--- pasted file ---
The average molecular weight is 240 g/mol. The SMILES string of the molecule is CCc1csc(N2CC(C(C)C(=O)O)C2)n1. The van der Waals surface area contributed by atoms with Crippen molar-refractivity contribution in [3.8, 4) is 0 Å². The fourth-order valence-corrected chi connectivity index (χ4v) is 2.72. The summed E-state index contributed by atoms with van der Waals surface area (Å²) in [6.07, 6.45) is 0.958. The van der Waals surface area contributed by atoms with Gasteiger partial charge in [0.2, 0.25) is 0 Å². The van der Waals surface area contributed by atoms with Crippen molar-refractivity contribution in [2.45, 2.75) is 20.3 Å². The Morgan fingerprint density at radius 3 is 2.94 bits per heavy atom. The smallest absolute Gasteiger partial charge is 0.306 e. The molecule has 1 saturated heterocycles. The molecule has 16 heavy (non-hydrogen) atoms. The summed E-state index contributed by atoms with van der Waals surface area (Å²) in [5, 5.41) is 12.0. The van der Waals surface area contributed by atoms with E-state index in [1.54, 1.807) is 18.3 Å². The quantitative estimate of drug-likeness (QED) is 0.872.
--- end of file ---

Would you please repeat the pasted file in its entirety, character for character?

The average molecular weight is 240 g/mol. The SMILES string of the molecule is CCc1csc(N2CC(C(C)C(=O)O)C2)n1. The van der Waals surface area contributed by atoms with Crippen molar-refractivity contribution in [3.8, 4) is 0 Å². The fourth-order valence-corrected chi connectivity index (χ4v) is 2.72. The summed E-state index contributed by atoms with van der Waals surface area (Å²) in [6.07, 6.45) is 0.958. The van der Waals surface area contributed by atoms with Gasteiger partial charge in [0.2, 0.25) is 0 Å². The van der Waals surface area contributed by atoms with Crippen molar-refractivity contribution in [2.45, 2.75) is 20.3 Å². The Morgan fingerprint density at radius 3 is 2.94 bits per heavy atom. The smallest absolute Gasteiger partial charge is 0.306 e. The molecule has 1 saturated heterocycles. The molecule has 16 heavy (non-hydrogen) atoms. The summed E-state index contributed by atoms with van der Waals surface area (Å²) in [5, 5.41) is 12.0. The van der Waals surface area contributed by atoms with E-state index in [1.54, 1.807) is 18.3 Å². The quantitative estimate of drug-likeness (QED) is 0.872.